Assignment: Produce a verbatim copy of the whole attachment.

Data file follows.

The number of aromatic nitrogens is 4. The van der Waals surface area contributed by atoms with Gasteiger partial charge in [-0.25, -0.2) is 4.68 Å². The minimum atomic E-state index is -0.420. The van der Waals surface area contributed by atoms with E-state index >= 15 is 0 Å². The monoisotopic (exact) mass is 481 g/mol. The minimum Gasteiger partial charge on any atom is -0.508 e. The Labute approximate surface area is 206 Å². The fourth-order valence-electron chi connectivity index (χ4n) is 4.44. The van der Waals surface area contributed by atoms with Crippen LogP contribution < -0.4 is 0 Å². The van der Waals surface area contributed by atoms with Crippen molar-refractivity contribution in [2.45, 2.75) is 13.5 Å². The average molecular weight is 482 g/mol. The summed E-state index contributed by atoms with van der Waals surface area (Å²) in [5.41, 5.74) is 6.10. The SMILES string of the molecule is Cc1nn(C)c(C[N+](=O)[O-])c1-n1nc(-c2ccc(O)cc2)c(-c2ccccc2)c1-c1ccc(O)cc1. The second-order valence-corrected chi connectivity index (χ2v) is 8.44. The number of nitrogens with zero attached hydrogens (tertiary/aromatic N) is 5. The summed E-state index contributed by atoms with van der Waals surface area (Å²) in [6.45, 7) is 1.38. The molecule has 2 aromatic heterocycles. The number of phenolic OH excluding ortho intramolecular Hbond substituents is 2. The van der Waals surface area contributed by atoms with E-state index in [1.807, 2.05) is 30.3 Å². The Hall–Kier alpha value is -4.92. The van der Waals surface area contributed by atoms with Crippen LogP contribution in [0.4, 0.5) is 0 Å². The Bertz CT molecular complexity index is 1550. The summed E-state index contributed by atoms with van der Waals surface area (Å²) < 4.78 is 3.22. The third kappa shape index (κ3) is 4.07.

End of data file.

The number of aromatic nitrogens is 4. The van der Waals surface area contributed by atoms with Gasteiger partial charge in [-0.25, -0.2) is 4.68 Å². The minimum atomic E-state index is -0.420. The van der Waals surface area contributed by atoms with E-state index >= 15 is 0 Å². The monoisotopic (exact) mass is 481 g/mol. The minimum Gasteiger partial charge on any atom is -0.508 e. The Labute approximate surface area is 206 Å². The fourth-order valence-electron chi connectivity index (χ4n) is 4.44. The van der Waals surface area contributed by atoms with Crippen LogP contribution < -0.4 is 0 Å². The van der Waals surface area contributed by atoms with Crippen molar-refractivity contribution in [2.45, 2.75) is 13.5 Å². The average molecular weight is 482 g/mol. The summed E-state index contributed by atoms with van der Waals surface area (Å²) in [5.41, 5.74) is 6.10. The SMILES string of the molecule is Cc1nn(C)c(C[N+](=O)[O-])c1-n1nc(-c2ccc(O)cc2)c(-c2ccccc2)c1-c1ccc(O)cc1. The second-order valence-corrected chi connectivity index (χ2v) is 8.44. The number of nitrogens with zero attached hydrogens (tertiary/aromatic N) is 5. The summed E-state index contributed by atoms with van der Waals surface area (Å²) in [6.45, 7) is 1.38. The molecule has 2 aromatic heterocycles. The number of phenolic OH excluding ortho intramolecular Hbond substituents is 2. The van der Waals surface area contributed by atoms with E-state index in [1.807, 2.05) is 30.3 Å². The Hall–Kier alpha value is -4.92. The van der Waals surface area contributed by atoms with Crippen LogP contribution in [0.4, 0.5) is 0 Å². The Bertz CT molecular complexity index is 1550. The summed E-state index contributed by atoms with van der Waals surface area (Å²) < 4.78 is 3.22. The third kappa shape index (κ3) is 4.07.